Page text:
EDTA, also called ethylenediamine tetraacetic acid and edetic acid, is a food additive that is generally recognized as safe by the U.S. Food and Drug Administration. It is widely used by the food-processing industry. Reading the labels of all processed foods you purchase will help you avoid this additive if this is your aim.
Fruit and Vegetable Products
Processed fruits and vegetables, such as canned mushrooms, may contain EDTA. The EDTA binds with any traces of metal left in food from processing or storage in metal containers, keeping the metal from causing artificial colors to break down or food to spoil or discolor more quickly. Fruits and vegetables that sometimes contain EDTA include frozen potatoes, dried bananas and canned beans.
Meat, Seafood, Egg and Dairy Products
Canned shellfish, including shrimp and clams, often contains EDTA to prevent discoloration. EDTA also helps keep condensed milk from thickening, maintains the color of dried egg powder and maintains the flavor of milk. It acts as an antioxidant to keep packaged meat from turning brown due to contact with oxygen.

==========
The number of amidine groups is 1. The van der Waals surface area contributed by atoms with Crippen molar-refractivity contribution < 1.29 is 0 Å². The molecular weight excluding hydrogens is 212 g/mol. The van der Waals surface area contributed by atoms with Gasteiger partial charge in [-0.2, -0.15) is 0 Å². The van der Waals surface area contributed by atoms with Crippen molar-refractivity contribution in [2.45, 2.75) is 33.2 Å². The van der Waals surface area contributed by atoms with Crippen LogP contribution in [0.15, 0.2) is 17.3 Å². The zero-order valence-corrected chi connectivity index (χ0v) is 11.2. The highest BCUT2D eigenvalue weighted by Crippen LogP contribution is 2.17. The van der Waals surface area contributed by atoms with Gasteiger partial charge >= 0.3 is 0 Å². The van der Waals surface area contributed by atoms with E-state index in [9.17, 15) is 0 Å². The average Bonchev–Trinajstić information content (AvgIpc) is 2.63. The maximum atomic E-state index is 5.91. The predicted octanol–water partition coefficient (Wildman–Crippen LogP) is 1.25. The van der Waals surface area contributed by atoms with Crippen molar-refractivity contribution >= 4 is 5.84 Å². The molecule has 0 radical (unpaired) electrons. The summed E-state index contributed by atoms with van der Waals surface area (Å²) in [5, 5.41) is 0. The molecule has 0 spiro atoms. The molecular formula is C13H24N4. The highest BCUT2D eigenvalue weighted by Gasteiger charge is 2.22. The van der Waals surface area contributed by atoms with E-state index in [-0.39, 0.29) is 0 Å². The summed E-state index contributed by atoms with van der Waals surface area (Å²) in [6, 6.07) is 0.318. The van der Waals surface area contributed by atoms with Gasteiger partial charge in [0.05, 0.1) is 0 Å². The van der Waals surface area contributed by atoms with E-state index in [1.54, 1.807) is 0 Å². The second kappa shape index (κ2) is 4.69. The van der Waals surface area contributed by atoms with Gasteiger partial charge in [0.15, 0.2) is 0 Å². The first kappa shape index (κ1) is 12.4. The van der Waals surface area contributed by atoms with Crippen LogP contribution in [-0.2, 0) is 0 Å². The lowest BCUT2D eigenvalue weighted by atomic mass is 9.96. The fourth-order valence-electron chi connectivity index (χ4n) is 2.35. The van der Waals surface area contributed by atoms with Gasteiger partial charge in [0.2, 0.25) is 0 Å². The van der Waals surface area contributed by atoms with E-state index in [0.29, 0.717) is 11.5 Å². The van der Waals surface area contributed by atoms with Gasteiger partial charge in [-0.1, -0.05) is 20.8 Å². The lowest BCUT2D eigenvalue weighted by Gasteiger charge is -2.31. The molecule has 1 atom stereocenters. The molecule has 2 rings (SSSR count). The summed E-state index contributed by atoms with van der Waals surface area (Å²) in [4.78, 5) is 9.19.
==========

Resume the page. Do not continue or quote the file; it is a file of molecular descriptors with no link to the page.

A form of EDTA called iron EDTA is sometimes used to increase the amount of iron found in grain-based products, including cereal bars and ready-to-eat breakfast cereals. Any fortified grain products may contain EDTA, as it helps stabilize vitamins.
EDTA can work with other antioxidants in foods to help keep oils and fats stable and limit spoilage. Mayonnaise, margarine, sandwich spreads and salad dressing sometimes contain EDTA to keep them from spoiling and preserve their flavor, and it helps maintain the flavor and carbonation of soft drinks. EDTA also helps pecan pie filling maintain its color.
- Center for Science in the Public Interest: Chemical Cuisine
- University of Wisconsin-Madison: Chemical of the Week
- World Health Organization: Edetic Acid (EDTA) in Drinking-Water
- Ward Dean, MD: Chelation With EDTA: A Food Additive With Many Remarkable Properties
- Natural Medicines Comprehensive Database: EDTA